First SpaceX Falcon Heavy Government Rocket Launch Coming In Early 2019 Says Air Force

The United States Air Force and SpaceX are now targeting early 2019 for the first government launch of the Falcon Heavy rocket. Falcon Heavy is designed to boost much heavier payloads into orbit and support manned space flight with capsules rather than cargo. The early 2019 launch window is a delay from the previously planned November 30 launch.

The USAF said that the initial launch capability was being reassessed, which is code for rescheduled. An exact launch date has yet to be determined. Possible reasons for the delay include some sort of issue delivering the satellites Falcon Heavy was to put in orbit or an inability for SpaceX to have the Falcon Heavy rocket ready in time.

The exact reason is unknown, and SpaceX has already stated that Falcon Heavy was ready to launch in a 60-day window that opened June 12. If SpaceX is ready, the delay would have to fall on the USAF and its suppliers being unable to deliver the payload meant to sit atop the rocket. Some speculation suggests that SpaceX might have miscalculated how long it took to move a Falcon Heavy rocket using older Falcon 9 Block 2 and 3 boosters to the newer Block 5 boosters.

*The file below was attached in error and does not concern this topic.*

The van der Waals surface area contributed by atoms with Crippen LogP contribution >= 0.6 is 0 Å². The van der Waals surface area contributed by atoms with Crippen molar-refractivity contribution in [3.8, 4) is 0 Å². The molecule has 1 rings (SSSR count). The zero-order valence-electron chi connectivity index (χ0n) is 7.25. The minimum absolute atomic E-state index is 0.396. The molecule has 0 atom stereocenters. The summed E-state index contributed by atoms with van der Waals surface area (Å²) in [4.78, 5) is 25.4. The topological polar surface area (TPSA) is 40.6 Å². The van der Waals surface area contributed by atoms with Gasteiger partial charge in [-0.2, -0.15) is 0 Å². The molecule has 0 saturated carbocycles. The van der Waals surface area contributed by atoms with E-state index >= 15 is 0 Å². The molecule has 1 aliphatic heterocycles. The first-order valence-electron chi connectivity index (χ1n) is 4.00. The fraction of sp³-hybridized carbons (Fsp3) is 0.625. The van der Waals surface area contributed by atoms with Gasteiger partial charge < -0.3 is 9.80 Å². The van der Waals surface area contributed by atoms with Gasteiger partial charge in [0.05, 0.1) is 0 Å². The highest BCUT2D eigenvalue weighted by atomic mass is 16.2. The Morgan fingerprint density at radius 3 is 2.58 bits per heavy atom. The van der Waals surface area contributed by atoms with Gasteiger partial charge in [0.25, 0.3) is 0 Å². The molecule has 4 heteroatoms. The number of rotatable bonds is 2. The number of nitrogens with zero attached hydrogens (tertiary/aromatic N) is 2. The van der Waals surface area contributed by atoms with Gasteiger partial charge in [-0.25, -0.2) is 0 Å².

Another possibility for the delay is that the launch contract with the USAF required SpaceX to use a rocket with all Block 5 boosters. This move would certainly delay the launch. With SpaceX also facing deadlines for Crew Dragon launches, estimates peg build time for the rockets at 6-8 months if all block 5 boosters were required.

Some rumors claim the USAF STP-2 launch that was delayed to early 2019 to be realistically closer to March 2019. SpaceX announced last month that it would be sending a Japanese billionaire to the moon along with eight artist guests. That trip will take about a week start to finish.

SOURCE: Teslarati